Another useful form is a Family Group Sheet. This allows you to record whole families, including all the children.
You can download some forms to help you:
There are other ways to find your family history, by copying what other people have put on Ancestry or other such sites, but you can’t be sure that what they ahve done is correct, or that they are tracing the wrong family.
The only way to be sure is to find the records yourself, or find someone who has found them and cites their sources for every piece of information that they have.
My own Fiji family history has names such as Riley, Whippy, Simpson, Brown, Andrews, and O’Connor. If any of these names are familiar to you please have a look at my family tree website at http://caroleriley.id.au/familyTree/, which contains details and sources of all the people in my tree who have died. I do not publish details of living people for privacy reasons.
But what if the person you are searching for isn’t there? Wikipedia has aternatives.
Here I am searching for David Whippy, one of my ancestors who settled in Fiji in 1825.
The first result is probably relevant. When I go to the article, however, the link in the article to David Whippy gives me this:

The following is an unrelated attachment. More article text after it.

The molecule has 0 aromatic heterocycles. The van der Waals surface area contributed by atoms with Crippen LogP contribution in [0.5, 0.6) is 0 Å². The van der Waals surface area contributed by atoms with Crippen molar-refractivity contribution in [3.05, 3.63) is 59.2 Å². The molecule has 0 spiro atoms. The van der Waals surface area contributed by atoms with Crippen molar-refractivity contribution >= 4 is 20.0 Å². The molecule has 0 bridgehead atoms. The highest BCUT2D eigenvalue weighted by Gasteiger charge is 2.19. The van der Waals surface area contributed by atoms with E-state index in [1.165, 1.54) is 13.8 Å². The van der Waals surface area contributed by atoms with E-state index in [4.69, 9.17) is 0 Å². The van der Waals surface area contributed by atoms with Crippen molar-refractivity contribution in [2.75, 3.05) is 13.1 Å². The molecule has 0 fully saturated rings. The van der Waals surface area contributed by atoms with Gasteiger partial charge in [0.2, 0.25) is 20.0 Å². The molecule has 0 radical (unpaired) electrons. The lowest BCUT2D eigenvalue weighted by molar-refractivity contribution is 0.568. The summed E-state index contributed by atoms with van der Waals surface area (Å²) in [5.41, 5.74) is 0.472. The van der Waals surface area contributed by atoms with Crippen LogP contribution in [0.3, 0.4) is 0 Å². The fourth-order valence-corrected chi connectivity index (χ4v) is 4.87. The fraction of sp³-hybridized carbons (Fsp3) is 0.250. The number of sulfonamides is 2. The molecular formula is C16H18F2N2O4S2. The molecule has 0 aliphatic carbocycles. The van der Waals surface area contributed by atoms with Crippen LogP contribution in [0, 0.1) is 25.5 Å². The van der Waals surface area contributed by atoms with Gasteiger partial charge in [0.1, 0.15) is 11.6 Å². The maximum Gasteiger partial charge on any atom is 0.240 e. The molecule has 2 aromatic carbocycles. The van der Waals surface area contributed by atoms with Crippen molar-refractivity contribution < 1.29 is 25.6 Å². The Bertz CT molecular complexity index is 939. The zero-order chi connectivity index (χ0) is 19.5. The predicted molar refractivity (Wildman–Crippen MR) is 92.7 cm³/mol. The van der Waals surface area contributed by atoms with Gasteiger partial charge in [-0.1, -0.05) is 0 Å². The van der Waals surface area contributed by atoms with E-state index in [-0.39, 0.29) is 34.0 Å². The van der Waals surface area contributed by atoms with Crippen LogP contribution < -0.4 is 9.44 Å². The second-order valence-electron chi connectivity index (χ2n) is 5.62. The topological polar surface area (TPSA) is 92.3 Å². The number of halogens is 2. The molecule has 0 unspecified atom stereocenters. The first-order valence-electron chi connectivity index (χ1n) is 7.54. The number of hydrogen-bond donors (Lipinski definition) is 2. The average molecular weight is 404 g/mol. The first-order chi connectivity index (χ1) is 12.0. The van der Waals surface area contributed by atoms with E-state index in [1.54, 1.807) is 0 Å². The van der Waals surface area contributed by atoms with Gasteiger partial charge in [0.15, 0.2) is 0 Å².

I am tempted now to write an article for David Whippy myself, and one day I will. In the meantime, Wikipedia offers alternatives in its ‘sister projects’:
Wikibooks is a collaborative, open-source project to build textbooks, including children’s books and cookbooks. There are currently 2,686 books on computing, languages, history, and much more. Nothing on Fiji, but there is one called A Concise New Zealand History. The book on Australian history is not yet finished.
Wikiquotes is a free compendium of quotes, with sources and links back to Wikipedia for more information. There are quotes from famous people, literary works, films and TV shows, proverbs and much more.
Wikisource is ‘a free library that anyone can improve’, with a current total of 287,335 texts in English. It has everything from out-of-copyright fiction to United States Senate Committee testimony. The portal page for the history of Australia lists many sources for the colonisation and exploration of the country.